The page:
2. Yes, there should be a clear distinction between information gathering — which we’re doing at increasingly rapid rates and in hundreds of distracting ways — and reading — as in, comprehension, assimilation, concentration, knowledge-building, idea exploration, etc. But the fact is: as compared to 30-50-75 years ago, the US is a far more emotional, less emotionally mature and less-literate-than-we-could-be population. We are sensation seekers and we make decisions based on feeling — far more than reason — largely as a result of being trained to do so by the education system, the marketing culture and the economic system both support. Vocabulary and comprehension are not surprisingly way down compared to many other nations. People in the US read what “interests” them, uh-huh. And what interests most people? Entertainment, high sensation and pulp. It’s important to know who your largest audience is and what drives them — and in the US, we’re entitled adolescents pretending to be adults. Proof? Ask the person sitting next to you what their favorite books are, and what they’re reading now. Or, if they’re familiar with any of the writings of the founders of this country. Do they or have they ever read anything by Plato, Conrad, Adam Smith, Marx, Einstein, Locke, Darwin, Freud, Aristotle, Piaget, Confucius, Twain, Whitman….? Unlikely. But they can tell you who’s hot, who’s sexy, what’s cool, what’s popular, what the slang means, what colors they like, what movies and TV shows they favor, and whether they prefer Coke or Pepsi. Ideas? C’mon. Don’t make anyone think, please, they’re too busy feeling. Like adolescents, and over 80% are stuck there or below.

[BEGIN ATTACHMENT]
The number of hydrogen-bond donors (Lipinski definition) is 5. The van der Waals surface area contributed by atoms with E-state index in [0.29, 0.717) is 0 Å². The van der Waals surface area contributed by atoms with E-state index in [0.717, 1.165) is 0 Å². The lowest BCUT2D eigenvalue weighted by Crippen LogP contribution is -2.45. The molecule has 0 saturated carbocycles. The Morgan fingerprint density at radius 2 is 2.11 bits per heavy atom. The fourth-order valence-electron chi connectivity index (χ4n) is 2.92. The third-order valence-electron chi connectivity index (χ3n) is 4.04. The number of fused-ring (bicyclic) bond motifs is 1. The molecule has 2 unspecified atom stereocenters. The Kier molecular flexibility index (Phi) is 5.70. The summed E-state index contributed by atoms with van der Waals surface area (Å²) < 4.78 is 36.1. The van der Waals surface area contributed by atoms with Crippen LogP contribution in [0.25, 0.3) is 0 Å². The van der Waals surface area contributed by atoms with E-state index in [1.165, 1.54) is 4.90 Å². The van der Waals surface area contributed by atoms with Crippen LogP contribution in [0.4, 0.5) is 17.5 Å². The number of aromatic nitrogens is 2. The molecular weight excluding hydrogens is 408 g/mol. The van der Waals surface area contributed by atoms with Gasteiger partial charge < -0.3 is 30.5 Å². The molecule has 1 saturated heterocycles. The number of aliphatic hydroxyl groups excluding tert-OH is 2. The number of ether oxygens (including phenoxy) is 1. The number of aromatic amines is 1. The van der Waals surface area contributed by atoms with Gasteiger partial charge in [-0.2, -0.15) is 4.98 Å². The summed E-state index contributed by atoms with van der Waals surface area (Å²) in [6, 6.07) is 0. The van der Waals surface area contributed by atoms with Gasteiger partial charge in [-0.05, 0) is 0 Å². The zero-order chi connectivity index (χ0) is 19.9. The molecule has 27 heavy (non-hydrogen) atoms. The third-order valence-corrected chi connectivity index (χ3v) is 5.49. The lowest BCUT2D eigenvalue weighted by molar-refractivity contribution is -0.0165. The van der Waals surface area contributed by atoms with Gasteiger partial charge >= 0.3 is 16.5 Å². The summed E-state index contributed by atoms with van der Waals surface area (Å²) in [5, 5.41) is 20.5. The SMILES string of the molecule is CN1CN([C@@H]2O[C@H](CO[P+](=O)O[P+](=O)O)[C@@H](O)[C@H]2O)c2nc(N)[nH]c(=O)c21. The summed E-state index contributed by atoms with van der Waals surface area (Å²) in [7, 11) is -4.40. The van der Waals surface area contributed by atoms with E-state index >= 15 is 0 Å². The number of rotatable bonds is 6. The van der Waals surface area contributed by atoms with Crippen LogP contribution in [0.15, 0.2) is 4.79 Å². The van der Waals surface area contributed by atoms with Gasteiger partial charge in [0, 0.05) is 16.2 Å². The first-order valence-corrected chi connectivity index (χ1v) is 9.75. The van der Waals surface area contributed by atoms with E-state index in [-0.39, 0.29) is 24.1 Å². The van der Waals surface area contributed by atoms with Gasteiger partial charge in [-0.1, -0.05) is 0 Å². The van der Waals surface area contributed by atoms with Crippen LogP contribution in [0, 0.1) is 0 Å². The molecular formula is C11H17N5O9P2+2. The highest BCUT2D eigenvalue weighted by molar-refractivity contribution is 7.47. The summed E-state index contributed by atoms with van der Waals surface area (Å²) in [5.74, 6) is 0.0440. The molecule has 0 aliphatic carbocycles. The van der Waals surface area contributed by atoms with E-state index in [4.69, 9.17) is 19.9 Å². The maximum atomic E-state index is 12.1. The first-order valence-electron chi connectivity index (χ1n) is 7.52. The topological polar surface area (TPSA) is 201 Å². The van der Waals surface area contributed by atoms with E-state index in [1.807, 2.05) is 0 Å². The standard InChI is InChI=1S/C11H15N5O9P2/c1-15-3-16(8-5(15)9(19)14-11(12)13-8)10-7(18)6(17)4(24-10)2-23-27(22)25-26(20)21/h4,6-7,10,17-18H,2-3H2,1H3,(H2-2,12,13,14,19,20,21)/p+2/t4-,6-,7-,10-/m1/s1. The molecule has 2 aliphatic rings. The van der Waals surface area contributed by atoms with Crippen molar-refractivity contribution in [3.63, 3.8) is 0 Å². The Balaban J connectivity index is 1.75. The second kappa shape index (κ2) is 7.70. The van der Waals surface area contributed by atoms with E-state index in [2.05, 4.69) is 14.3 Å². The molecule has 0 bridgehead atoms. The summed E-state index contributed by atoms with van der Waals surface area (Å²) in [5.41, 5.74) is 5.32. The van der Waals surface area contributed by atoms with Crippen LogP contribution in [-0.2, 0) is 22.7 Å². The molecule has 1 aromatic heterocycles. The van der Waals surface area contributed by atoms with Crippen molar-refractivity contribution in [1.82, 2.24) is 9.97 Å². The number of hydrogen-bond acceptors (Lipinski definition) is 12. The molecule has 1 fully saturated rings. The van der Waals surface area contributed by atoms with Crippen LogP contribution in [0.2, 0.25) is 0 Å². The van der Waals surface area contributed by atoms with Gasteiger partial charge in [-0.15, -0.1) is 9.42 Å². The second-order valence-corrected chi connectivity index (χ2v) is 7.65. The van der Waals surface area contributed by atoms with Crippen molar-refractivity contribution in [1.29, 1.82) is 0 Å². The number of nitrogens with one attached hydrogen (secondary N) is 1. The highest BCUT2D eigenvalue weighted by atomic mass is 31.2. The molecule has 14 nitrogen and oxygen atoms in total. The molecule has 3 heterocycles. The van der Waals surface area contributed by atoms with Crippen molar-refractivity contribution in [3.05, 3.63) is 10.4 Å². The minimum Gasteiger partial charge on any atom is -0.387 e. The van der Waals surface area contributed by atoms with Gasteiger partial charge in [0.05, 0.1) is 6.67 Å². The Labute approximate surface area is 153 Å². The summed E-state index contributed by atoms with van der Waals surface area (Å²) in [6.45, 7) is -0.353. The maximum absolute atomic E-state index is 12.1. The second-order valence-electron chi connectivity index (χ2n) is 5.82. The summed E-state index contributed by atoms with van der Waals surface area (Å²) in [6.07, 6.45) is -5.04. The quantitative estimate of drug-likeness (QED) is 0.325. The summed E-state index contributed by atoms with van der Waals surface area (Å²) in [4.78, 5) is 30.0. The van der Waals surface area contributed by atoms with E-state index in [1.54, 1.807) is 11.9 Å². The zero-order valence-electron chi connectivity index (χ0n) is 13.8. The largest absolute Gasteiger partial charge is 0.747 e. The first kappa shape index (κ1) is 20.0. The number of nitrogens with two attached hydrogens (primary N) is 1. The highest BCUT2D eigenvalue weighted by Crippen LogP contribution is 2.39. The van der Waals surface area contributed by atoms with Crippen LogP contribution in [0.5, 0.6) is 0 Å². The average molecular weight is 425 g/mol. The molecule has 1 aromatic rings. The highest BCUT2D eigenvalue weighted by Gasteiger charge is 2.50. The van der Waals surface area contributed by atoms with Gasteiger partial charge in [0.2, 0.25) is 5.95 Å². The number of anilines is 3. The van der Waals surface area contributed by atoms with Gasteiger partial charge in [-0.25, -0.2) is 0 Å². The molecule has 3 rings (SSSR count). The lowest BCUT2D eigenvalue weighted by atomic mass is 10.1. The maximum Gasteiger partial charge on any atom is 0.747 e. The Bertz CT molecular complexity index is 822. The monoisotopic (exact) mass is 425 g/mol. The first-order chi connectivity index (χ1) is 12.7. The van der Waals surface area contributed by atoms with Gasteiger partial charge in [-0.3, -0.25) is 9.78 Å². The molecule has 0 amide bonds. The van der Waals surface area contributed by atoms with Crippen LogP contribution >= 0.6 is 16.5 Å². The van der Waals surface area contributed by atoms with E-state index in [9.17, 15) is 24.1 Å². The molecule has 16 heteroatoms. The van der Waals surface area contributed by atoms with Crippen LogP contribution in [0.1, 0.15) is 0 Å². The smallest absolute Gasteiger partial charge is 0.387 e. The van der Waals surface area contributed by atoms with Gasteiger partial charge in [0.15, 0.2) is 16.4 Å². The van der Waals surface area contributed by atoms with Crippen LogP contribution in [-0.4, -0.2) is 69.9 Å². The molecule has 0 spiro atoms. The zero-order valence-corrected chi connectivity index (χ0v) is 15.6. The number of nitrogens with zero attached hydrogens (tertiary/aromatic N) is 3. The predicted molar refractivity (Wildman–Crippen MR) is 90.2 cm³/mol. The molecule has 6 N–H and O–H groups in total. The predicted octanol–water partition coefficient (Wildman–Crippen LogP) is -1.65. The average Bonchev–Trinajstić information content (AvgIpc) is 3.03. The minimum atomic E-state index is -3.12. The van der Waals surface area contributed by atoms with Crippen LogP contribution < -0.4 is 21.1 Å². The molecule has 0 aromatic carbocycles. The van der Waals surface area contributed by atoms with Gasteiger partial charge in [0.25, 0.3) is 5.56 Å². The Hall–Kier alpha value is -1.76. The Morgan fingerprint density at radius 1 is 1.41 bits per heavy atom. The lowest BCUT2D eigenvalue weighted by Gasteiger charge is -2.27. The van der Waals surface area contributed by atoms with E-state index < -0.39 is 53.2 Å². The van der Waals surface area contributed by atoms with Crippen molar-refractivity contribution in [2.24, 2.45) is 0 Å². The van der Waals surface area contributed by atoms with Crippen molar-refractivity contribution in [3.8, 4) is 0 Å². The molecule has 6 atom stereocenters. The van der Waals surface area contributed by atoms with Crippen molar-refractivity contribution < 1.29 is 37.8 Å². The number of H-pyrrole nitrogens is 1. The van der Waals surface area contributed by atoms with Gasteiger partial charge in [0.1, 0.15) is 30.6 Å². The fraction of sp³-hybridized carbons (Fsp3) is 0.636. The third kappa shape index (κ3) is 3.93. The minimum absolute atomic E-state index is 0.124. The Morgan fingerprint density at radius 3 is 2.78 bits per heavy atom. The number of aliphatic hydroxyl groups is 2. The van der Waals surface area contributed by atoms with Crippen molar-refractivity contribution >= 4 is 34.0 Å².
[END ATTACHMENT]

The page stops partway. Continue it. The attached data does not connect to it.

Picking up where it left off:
3. Paul,

    Good comments. Though I still contend that reading is reading, and that “comprehension, assimilation, concentration, knowledge-building, idea exploration, etc,” are what they each are. Again, my post was not to condone a growing lack of cultural and historic depth and understanding (I agree), but simply to keep the argument at a ‘more people do, than don’t,’ level when it comes to the act of reading — books, or no books. And since I’m currently re-reading Twain’s “Letters from the Earth,” I (and many others my age) would not appear to fall completely into your generalization.

    But, daily I witness many others who do.

    Thanks again, Paul.


  4. Brian,

    You are right. People do read! More important, the people that most of us want to reach in business read more than ever. They have to keep up with how their industry, technology or the world is changing. If you want to break through the clutter, give people something to read that is provocative, timely and has enough depth to make it worth their while. Twitter may be revolutionizing rapid information exchange, but when it points to a valuable insight or data that has value to the reader it has maximum impact.

  5. I completely agree! And I would like to add that if people aren’t reading it may have something to do with the poor standard of a lot of what is available out there to read! (Personally, I wish there was more well written and innovative literature out there!)
    You might find this ad interesting if you haven’t chanced by it already!
    It seems to me that advertising is edging towards high intensity drama and provocation and the written word may simply seem as though it takes too long to provoke a reaction (which I do not agree with at all!) But the trend seems to have gone from words to pictures, to videos and now live stunts! I wonder where it may take us next?